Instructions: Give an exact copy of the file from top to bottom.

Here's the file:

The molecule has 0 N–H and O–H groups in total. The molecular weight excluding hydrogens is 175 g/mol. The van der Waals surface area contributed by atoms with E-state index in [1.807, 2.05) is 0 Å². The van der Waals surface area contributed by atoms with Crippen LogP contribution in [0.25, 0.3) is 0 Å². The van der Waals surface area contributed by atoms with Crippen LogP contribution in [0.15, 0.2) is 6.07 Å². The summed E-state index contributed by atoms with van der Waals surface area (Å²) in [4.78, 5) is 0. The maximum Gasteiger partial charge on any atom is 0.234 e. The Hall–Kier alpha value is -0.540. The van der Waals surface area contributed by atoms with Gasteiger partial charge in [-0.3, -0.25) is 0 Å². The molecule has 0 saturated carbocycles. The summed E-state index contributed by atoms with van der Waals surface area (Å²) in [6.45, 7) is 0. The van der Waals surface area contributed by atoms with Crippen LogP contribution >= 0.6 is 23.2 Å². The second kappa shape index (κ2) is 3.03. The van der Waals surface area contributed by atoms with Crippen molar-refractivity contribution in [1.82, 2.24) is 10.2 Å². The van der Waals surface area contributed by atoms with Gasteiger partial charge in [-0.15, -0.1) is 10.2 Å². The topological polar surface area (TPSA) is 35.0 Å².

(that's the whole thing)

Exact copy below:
The molecule has 0 N–H and O–H groups in total. The molecular weight excluding hydrogens is 175 g/mol. The van der Waals surface area contributed by atoms with E-state index in [1.807, 2.05) is 0 Å². The van der Waals surface area contributed by atoms with Crippen LogP contribution in [0.25, 0.3) is 0 Å². The van der Waals surface area contributed by atoms with Crippen LogP contribution in [0.15, 0.2) is 6.07 Å². The summed E-state index contributed by atoms with van der Waals surface area (Å²) in [4.78, 5) is 0. The maximum Gasteiger partial charge on any atom is 0.234 e. The Hall–Kier alpha value is -0.540. The van der Waals surface area contributed by atoms with Gasteiger partial charge in [-0.3, -0.25) is 0 Å². The molecule has 0 saturated carbocycles. The summed E-state index contributed by atoms with van der Waals surface area (Å²) in [6.45, 7) is 0. The van der Waals surface area contributed by atoms with Crippen LogP contribution >= 0.6 is 23.2 Å². The second kappa shape index (κ2) is 3.03. The van der Waals surface area contributed by atoms with Crippen molar-refractivity contribution in [1.82, 2.24) is 10.2 Å². The van der Waals surface area contributed by atoms with Gasteiger partial charge in [-0.15, -0.1) is 10.2 Å². The topological polar surface area (TPSA) is 35.0 Å².